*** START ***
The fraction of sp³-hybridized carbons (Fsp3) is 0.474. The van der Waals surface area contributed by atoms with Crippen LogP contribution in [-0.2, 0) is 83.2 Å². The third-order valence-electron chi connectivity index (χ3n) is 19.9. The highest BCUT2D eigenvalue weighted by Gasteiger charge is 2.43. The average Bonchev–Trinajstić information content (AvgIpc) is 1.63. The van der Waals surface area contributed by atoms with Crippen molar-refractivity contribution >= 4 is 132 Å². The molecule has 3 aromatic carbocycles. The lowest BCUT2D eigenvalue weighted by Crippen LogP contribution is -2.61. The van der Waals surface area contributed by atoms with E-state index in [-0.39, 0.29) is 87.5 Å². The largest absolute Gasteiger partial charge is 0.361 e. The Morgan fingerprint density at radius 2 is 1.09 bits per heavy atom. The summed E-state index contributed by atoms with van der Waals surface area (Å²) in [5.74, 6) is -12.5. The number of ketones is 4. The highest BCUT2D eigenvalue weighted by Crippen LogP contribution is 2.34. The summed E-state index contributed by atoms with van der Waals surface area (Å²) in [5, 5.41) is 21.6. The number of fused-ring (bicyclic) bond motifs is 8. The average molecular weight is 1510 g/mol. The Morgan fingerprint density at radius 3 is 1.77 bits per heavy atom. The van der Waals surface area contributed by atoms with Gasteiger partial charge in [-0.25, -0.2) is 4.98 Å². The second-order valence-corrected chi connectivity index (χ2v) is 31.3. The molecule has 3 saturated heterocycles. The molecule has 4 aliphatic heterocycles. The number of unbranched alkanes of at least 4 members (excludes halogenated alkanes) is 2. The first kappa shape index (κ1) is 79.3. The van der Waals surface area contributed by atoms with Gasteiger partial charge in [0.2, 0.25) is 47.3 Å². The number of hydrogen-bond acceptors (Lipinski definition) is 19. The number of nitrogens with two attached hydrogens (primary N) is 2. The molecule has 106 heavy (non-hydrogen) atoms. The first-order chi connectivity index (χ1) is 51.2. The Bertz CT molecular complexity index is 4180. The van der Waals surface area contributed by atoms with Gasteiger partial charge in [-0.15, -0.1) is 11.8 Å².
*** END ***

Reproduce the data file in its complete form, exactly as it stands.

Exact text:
The fraction of sp³-hybridized carbons (Fsp3) is 0.474. The van der Waals surface area contributed by atoms with Crippen LogP contribution in [-0.2, 0) is 83.2 Å². The third-order valence-electron chi connectivity index (χ3n) is 19.9. The highest BCUT2D eigenvalue weighted by Gasteiger charge is 2.43. The average Bonchev–Trinajstić information content (AvgIpc) is 1.63. The van der Waals surface area contributed by atoms with Crippen molar-refractivity contribution >= 4 is 132 Å². The molecule has 3 aromatic carbocycles. The lowest BCUT2D eigenvalue weighted by Crippen LogP contribution is -2.61. The van der Waals surface area contributed by atoms with E-state index in [-0.39, 0.29) is 87.5 Å². The largest absolute Gasteiger partial charge is 0.361 e. The Morgan fingerprint density at radius 2 is 1.09 bits per heavy atom. The summed E-state index contributed by atoms with van der Waals surface area (Å²) in [5.74, 6) is -12.5. The number of ketones is 4. The highest BCUT2D eigenvalue weighted by Crippen LogP contribution is 2.34. The summed E-state index contributed by atoms with van der Waals surface area (Å²) in [5, 5.41) is 21.6. The number of fused-ring (bicyclic) bond motifs is 8. The average molecular weight is 1510 g/mol. The Morgan fingerprint density at radius 3 is 1.77 bits per heavy atom. The van der Waals surface area contributed by atoms with Gasteiger partial charge in [-0.25, -0.2) is 4.98 Å². The second-order valence-corrected chi connectivity index (χ2v) is 31.3. The molecule has 3 saturated heterocycles. The molecule has 4 aliphatic heterocycles. The number of unbranched alkanes of at least 4 members (excludes halogenated alkanes) is 2. The first kappa shape index (κ1) is 79.3. The van der Waals surface area contributed by atoms with Gasteiger partial charge in [0.2, 0.25) is 47.3 Å². The number of hydrogen-bond acceptors (Lipinski definition) is 19. The number of nitrogens with two attached hydrogens (primary N) is 2. The molecule has 106 heavy (non-hydrogen) atoms. The first-order chi connectivity index (χ1) is 51.2. The Bertz CT molecular complexity index is 4180. The van der Waals surface area contributed by atoms with Gasteiger partial charge in [-0.15, -0.1) is 11.8 Å².